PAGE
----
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T/ONE's Scrounger 4 promises to tame digital image management  
Wednesday, June 28, 2000 | by
Aimed at digital newspaper photo departments, Scrounger 4 from T/ONE is designed to ease the input, storage and tracking of large numbers of digital camera images. The goal of Scrounger is to enable newspapers to save all the photos shot on digital cameras, including the D1, DCS 520, DCS 620, D2000, DCS 3 and NC 2000e, tracking them in a manner similar to the film filing system in place in many departments now.

Scrounger is available in three different configurations. In its base configuration, Scrounger is a combination of Windows NT PC, dual-slot card reader, large internal hard drive storage, CD writer and a streamlined database application.

It's designed to enable a photographer to quickly copy all the images off a card on to mirrored internal hard drives (as shown in the screenshot below), organizing those images into folders that are referenced in an included database at the same time. The database includes fields for photographers to enter information relevant to the assignment's photos, and is fully searchable. Users may later select which assignments are to be transferred to CD-ROM, which will quickly be necessary to free up hard drive space; the database will update to reference folders of photos that have been moved from hard drive to CD.

Photos copying from two cards simultaneously using Scrounger 4

Once all images are extracted from a card, Scrounger can call on Windows NT to format the card for reuse, though it's still a good idea to use the camera's format function as well before shooting with the card again.

In most configurations, including the base configuration, Scrounger 4 features include:

  • A Compaq Proliant Pentium III server, running Windows NT Server 4.0.

  • Two Microtech internal SCSI PC Card readers mated to a dual-channel Adaptec SCSI host adapter card. These readers will accept up to four Type II PC Cards at the same time, as well as CompactFlash and SmartMedia cards in appropriate adapters. Up to two cards in total may be copying files onto the internal storage simultaneously. Photos can also be input from any number of popular media types, including CD and, optionally, Zip, Jaz and DVD, as long as the appropriate reader for the media type is also purchased.

  • Twin 18GB internal drives, set up in a mirrored RAID configuration and linked to a dual-channel Adaptec SCSI host adapter card, for up to 16GB of photo storage. That means that everything that's written to one drive is written simultaneously to the other, to ensure photos aren't lost if one of the two drives fail.

  • Plextor 4x internal CD writer. Though this is a slow writer by today's standards, T/ONE's argument is that a 4x writer is more reliable at writing than, for example, newer 8x and 12x writers, and that CD-R media is more readily available for 4x units. The CD writer may be substituted for a Pioneer DVR-S201 DVD-ROM writer, though this adds about 50% to the cost of the basic Scrounger.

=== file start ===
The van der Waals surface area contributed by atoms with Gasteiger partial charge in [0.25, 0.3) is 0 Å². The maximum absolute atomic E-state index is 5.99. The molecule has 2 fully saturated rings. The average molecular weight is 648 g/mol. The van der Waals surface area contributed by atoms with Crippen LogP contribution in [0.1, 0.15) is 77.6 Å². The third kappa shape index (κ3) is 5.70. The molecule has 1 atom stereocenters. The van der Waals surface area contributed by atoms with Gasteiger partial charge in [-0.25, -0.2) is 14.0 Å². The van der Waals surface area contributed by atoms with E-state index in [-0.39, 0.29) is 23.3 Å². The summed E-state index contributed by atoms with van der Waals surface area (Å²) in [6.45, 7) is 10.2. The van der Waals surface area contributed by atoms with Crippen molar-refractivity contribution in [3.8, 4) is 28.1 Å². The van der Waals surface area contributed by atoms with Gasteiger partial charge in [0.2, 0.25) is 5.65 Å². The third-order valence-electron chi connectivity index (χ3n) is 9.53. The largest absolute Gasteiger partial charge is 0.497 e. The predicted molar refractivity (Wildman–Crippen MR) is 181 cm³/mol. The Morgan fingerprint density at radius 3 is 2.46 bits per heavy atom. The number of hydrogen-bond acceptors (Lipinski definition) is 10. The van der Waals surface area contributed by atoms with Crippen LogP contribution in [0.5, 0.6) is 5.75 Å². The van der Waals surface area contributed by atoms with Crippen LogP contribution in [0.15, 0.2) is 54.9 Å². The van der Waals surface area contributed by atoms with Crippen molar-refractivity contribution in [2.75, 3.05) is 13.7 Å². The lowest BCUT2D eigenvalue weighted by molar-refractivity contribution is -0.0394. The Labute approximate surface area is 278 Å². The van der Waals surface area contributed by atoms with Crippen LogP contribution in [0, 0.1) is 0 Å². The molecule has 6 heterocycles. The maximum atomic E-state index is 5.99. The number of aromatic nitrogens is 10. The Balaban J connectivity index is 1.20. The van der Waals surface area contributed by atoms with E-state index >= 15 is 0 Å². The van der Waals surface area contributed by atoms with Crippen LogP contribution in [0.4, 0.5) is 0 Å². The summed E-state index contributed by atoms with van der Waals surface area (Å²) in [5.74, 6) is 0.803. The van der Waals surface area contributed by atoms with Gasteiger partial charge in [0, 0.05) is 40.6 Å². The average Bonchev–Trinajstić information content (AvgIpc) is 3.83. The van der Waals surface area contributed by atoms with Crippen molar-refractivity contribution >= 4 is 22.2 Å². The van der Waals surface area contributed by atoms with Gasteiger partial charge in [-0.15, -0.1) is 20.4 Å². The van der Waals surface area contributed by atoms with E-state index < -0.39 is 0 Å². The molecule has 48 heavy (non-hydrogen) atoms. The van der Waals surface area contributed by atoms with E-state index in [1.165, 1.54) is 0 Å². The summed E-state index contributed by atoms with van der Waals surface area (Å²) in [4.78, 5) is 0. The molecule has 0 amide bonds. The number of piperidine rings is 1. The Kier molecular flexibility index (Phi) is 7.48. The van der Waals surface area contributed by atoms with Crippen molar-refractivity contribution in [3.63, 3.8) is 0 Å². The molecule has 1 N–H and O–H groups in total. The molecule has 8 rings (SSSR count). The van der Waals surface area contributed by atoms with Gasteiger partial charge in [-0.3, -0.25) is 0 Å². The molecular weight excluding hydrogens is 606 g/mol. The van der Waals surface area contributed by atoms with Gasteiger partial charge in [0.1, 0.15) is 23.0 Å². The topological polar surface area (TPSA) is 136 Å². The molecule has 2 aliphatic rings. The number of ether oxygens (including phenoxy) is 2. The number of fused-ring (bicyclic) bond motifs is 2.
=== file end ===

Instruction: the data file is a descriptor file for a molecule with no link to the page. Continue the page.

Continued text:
• 32x internal CD reader.

  • Software, including the Scrounger 4 application and the Scrounger search application, as well as Adaptec EZ CD Creator 4.0. The database features interoperability with T/One's TRAX photo assignment database. For example, TRAX assignment records can indicate the location of all photos from that assignment that have been input through Scrounger. An optional add-on to Scrounger, expected in the near future, is the automatic generation of web pages of thumbnails for each assignment folder, so that each assignment could be viewed through a web browser over the paper's network.

The base configuration, including a CD writer, is priced at US$10,600. Replacing the CD writer with a DVD-ROM writer takes the cost up to US$15,800. Installation and training is extra. It's possible to expand Scrounger to include 2 or more image input stations and a central Scrounger server, to enable, for example, the management of digital photos from bureaus as well as the main office. See T/ONE's hardware configurations document for three likely implementations of Scrounger 4.

If you're looking for a way to more easily store many or all of the digital camera photos shot at your paper, Scrounger is worthy of consideration. With the demise of AP's DiscMinder last year, it's now the only currently-available option for inputting large numbers of digital photos with some level of efficiency and automation. Chances are, if you liked DiscMinder, you'll like Scrounger even better, though DiscMinder supported copying from three cards at the same time, as compared to Scrounger's two.

Does Scrounger 4 make it possible to save everything without still dedicating a lot of photographer and/or technician hours to the task? Nope, not a chance. There is still considerable time involved in getting images off the card, as well as the time spent getting the photographer to the Scrounger station in the first place, especially if your paper is set up, as many are, so that photographers submit images primarily over a modem from the field. Scrounger 4 moves newspapers one step closer to a workflow in which everything can be saved, but until camera storage cards, networks and hard drives are considerably faster, cheaper and capable of handling much, much larger quantities of data, archiving every last frame shot on a digital camera will remain an expensive and time-intensive process.

Until then, Scrounger 4 is the best available option for those departments that are prepared to commit the resources to save it all. For more information on Scrounger, contact T/ONE.

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